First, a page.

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Jan Lundgren: Something to Live For

“Reminiscences of a Duke,” the highlight of this tribute to Duke Ellington and Billy Strayhorn, is a triumph for Lundgren and the 63-year-old Swedish composer Magnus Linden. Throughout the album, Lundgren plays with his usual clarity of touch and conception. Meeting considerable challenges offered by Linden in the composer’s 15-minute suite, he surpasses himself.

Building on hints at themes abstracted from Ellington tunes, Linden uses strings, woodwinds and French horn for settings that require the pianist’s formidable technical command and stimulate his inventiveness. Linden manages to evoke Ellington’s music, provide ideal settings for Lundgren and demonstrate virtuosity in orchestration. Some of his writing is reminiscent of Charles Ives (in the movement titled “Mood”) and Eddie Sauter (“Pace”), but it has a pungent modernity all its own. His work is all the more impressive because Linden accomplishes impressive depth and texture using only 12 pieces, demonstrating a masterful command of resources.

Lundgren plays the fastest and most demanding passages (“Speed”) without sacrificing a bit of the emotion that the music demands. Yet, he performs with the precision of a classical pianist playing a concerto, which this music resembles in some respects.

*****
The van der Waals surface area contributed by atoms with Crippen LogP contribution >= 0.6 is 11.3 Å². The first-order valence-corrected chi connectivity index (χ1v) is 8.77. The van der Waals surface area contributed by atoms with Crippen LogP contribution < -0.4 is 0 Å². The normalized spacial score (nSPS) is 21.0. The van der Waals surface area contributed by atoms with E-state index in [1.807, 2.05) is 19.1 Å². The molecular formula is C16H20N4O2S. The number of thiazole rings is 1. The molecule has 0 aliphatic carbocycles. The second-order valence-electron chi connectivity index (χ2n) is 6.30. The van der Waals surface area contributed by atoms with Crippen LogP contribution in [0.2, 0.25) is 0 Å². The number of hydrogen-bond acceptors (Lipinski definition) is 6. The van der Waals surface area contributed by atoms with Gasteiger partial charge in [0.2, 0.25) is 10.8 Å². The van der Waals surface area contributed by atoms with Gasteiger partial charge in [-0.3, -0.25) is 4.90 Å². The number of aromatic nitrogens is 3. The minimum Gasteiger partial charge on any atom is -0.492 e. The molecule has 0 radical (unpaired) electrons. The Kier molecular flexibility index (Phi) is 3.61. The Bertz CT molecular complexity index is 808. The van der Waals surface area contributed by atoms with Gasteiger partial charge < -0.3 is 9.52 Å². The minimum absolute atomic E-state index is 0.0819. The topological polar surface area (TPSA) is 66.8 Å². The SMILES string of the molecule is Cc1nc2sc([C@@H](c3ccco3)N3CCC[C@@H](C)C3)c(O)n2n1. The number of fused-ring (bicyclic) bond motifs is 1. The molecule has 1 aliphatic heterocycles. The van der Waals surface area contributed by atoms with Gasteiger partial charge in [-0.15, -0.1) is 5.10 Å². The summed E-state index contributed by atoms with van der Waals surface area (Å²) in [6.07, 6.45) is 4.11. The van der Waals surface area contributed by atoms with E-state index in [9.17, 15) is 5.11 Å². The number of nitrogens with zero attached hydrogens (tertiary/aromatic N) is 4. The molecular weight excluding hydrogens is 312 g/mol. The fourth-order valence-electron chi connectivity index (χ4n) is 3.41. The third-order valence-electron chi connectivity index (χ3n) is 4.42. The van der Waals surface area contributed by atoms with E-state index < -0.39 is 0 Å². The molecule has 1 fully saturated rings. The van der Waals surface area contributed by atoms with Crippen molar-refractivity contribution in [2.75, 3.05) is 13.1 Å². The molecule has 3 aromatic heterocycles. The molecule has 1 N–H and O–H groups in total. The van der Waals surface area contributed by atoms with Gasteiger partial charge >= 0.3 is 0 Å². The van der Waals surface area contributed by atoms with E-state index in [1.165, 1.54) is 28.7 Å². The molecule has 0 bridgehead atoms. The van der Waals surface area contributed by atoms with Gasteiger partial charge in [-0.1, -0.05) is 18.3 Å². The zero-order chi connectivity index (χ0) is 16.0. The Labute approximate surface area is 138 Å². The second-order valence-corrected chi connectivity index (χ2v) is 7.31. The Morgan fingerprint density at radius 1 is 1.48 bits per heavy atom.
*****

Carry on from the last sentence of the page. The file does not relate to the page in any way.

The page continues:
Linden is not the only hero of this album who may be unfamiliar to most listeners. The other is Bo Sylven, 31 years old, a contemporary of Lundgren and a writer of great skill. He provides stimulating arrangements of “Something to Live For,” “Prelude to a Kiss,” “Blood Count” and other Ellington and Strayhorn pieces. Lundgren’s trio with bassist Mattias Hjort and drummer Rasmus Kihlberg plays “Azure” and “Raincheck” without the orchestra. Lundgren is alone in a reflective performance of Ellington’s barely known 1966 composition “Looking Glass.”

Tracking Lundgren’s growth from one recording to the next over the past five years or so has been one of the rewarding listening experiences of the 1990s. If this album is an indication, his increasing individuality and expressiveness as a soloist will lead to important work in the new century.

Originally Published